Social Host Liability in Minnesota
With the holidays upon us, many people will be hosting parties and serving alcohol to guests. Could party hosts be liable for the actions of their guests?
In Minnesota, host liability is limited to situations involving minors as guests. There is no civil cause of action against a social host who provides alcohol to those who are 21 years of age or older.
Liability for providing alcohol to minors is spelled out in the Social Host Liability Act (Minn. Stat. section 340A.90). The Act holds that adults who provide or serve alcohol to a minor can be held liable if the minor injures or kills another person. It is not necessary for the adult to actually serve or supply the alcohol. It’s enough if the host has control over the premises and is in a position to prevent the underage drinking but knowingly and recklessly permits the consumption.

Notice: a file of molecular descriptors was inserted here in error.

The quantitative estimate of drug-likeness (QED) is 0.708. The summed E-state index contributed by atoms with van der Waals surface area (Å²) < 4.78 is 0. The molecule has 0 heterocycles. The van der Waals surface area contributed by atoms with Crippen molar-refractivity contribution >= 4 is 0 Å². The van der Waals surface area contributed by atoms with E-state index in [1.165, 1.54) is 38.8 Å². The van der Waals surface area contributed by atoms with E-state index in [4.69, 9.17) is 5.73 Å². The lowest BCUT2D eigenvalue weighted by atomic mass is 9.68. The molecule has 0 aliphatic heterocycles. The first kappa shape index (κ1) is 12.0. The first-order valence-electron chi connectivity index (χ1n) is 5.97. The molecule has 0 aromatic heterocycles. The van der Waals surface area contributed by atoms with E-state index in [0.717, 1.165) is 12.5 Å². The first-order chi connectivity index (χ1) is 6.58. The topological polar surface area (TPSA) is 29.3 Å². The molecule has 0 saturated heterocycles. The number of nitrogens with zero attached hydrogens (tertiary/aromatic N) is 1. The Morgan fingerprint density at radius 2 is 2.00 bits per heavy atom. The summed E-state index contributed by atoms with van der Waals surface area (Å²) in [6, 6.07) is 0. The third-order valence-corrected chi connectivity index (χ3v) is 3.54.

The biggest changes in the area of social host law of late are in the criminal arena. Cities and counties are now passing criminal social host laws making it illegal to provide a location for a party and know that underage drinking is taking place.
The obvious takeaway is that parents of teenagers need to be especially vigilant and proactive when it comes to drinking in the home.